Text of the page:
The music of our time reveals a great diversity of forms and genres. Having developed into important platforms for contemporary expression and artistic ambitions, festivals of new music have had a strong impact on the development of music in recent decades. As public events, they are becoming significant aspects of metropolitan cultural life. Since the 1980s, the expansion of this type of activity has witnessed many recently launched new-music festivals and ensembles, and their audience is steadily growing.
First empirical study
A project funded by the Austrian Science Fund FWF currently explores the genesis and impact of major new-music festivals. A team of musicologists headed by Simone Heilgendorff from the University of Salzburg has launched the first cross-border study of the international scene of contemporary classical music. The research project focuses on renowned festivals in three European capitals: the important Warsaw Autumn festival that can look back on a long tradition since its foundation in 1956 and which enjoys international acclaim; the Parisian Festival d’Automne which combines music, dance and theatre and was established in 1972; and the youngest of the three, Vienna’s Wien Modern launched in 1988. “Their size and internal structure and the status of the capital cities lend these three festivals particular importance”, says project manager Heilgendorff regarding their selection.
Apart from analysing historical material, the international research team gathered around Heilgendorff seeks mainly to trace evolutionary changes in the new-music scene in this FWF project. “The festivals increasingly abolish cultural boundaries and have become a significant element of the music scene”, observes Heilgendorff. The team explores content-related aspects, but also factors such as music management and education. Being central to the success of festivals, the protagonists also feature prominently in the analyses, which comprise mainly curators, composers and musicians. The researchers analyse the career trajectories of selected personalities and ensembles in biographical portraits, including, for instance, Jagoda Szmytka, Georg Friedrich Haas, Hugues Dufourt or Helmut Lachenmann, as well as the Ensemble Intercontemporain, Klangforum Wien and Orkiestra Muzyki Nowej. Finally, audience members are also given a say in this research project: in comprehensive surveys conducted in 2014, they answered questions about their age, education level, motivation, expectations, internationality and their own personal relationship to contemporary (art-)music.
Internationality and locations as factors of success
The comparisons show that a main factor for success is to be found in the internationality of the programme. Internationality is a constant element in all three festivals, represented by the “classics” of this scene from Giacinto Scelsi to Karlheinz Stockhausen and Luciano Berio or Tadeusz Baird, a co-founder of the Polish festival. Festivals also test new performance sites such as the former Koneser vodka distillery in Warsaw or trendy nightspots such as the Flex and Fluc in Vienna, which also attract younger audiences. At an average age of 36, the Warsaw audience is the youngest. As the analysis of 1,500 detailed questionnaires has shown, average age is relatively high in Paris and Vienna at over 52 and 53, respectively, audiences are still slightly younger than at conventional classical music concerts.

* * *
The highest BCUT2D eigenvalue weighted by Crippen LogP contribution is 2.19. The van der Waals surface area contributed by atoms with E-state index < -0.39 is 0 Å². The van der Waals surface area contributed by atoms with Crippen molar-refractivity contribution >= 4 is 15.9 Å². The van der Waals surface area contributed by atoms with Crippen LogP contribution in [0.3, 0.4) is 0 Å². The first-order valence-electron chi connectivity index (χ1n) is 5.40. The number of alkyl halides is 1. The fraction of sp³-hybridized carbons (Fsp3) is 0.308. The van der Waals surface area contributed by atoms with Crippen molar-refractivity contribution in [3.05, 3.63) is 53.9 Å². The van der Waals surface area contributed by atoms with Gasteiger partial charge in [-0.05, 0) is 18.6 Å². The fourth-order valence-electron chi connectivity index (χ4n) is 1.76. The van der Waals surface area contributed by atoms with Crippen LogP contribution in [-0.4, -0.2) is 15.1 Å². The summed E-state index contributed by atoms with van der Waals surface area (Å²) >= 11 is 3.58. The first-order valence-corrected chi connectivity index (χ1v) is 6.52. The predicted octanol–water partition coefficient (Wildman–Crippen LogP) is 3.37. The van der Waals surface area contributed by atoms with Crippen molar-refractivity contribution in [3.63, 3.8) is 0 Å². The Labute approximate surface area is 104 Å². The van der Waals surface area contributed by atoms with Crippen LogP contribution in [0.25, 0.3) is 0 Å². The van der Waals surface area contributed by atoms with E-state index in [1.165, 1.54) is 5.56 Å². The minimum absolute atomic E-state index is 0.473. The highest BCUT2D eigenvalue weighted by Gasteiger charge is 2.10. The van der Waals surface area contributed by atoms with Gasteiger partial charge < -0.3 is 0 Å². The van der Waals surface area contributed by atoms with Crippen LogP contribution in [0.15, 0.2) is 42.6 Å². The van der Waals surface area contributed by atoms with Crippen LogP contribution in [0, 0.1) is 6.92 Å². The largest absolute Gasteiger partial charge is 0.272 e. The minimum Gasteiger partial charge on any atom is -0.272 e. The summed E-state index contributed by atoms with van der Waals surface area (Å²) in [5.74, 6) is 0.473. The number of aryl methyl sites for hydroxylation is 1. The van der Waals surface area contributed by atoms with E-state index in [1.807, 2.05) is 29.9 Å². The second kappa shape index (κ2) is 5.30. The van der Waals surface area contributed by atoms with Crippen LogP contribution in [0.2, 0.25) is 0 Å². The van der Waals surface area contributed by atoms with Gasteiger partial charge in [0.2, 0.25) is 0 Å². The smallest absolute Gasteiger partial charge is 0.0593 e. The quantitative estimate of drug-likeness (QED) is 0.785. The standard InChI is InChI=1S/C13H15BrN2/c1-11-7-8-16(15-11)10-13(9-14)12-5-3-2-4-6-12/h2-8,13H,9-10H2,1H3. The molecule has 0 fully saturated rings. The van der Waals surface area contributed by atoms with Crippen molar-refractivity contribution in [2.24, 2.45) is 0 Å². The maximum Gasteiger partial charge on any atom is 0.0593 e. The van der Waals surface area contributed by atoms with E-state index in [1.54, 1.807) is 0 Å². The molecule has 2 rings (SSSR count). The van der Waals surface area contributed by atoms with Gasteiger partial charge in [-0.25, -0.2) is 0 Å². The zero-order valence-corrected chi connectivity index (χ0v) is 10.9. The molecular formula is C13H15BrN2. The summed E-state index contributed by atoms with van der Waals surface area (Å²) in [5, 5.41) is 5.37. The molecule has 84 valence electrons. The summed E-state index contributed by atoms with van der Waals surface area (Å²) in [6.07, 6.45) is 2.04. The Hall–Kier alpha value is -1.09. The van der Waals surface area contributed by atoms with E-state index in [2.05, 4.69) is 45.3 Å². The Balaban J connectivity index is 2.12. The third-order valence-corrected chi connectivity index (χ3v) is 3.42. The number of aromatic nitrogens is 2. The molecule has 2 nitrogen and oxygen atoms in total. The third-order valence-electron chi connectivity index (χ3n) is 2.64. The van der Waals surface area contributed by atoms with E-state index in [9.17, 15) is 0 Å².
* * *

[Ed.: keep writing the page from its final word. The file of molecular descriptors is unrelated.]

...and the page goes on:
Positive image of contemporary (art-)music
The replies show that although the audience members may not relate strongly to contemporary forms of music, contemporary (art-)music enjoys a positive image. The festivals are not seen as hangouts for experts, but as open platforms for encounters, experiments and diversity. “The results provide first evidence that the new-music scene has moved out of its niche”, explains Heilgendorff. This being said, the researchers have not observed in this field any international festival tourism. Attendees still come essentially from their respective regions, which is particularly true of the festivals in Paris and Vienna.
“Recently, new music festivals have started to focus more on their audience, both ‘old’ and ‘new’”, notes Simone Heilgendorff. That they also provide input in this way to topical debates about aesthetics, culture and lifestyle, is how the project manager sees the growing importance of such events. In sum, the researcher and musician goes on to elaborate, that contemporary (art-)music festivals have great potential and contribute to cultural development. Interdisciplinarity and co-operation between disciplines ranging from electronic music to experimental pop music are the hallmarks of an evolution towards overcoming boundaries and finding answers to current issues.
Simone Heilgendorff is a musicologist and violist. She heads the FWF project New Music Festivals as Agorai – Their Formation and Impact at Warsaw Autumn, Festival d’Automne Paris, and Wien Modern after 1980 (2013–2016) at the University of Salzburg, Department of Art History, Musicology and Dance Studies. Her research focus areas: new (art) music and music of the Baroque period, the cultural and culturo-psychological connotations of music, the Americana around John Cage, musical analysis, performance practice and the culture of musical interpretation.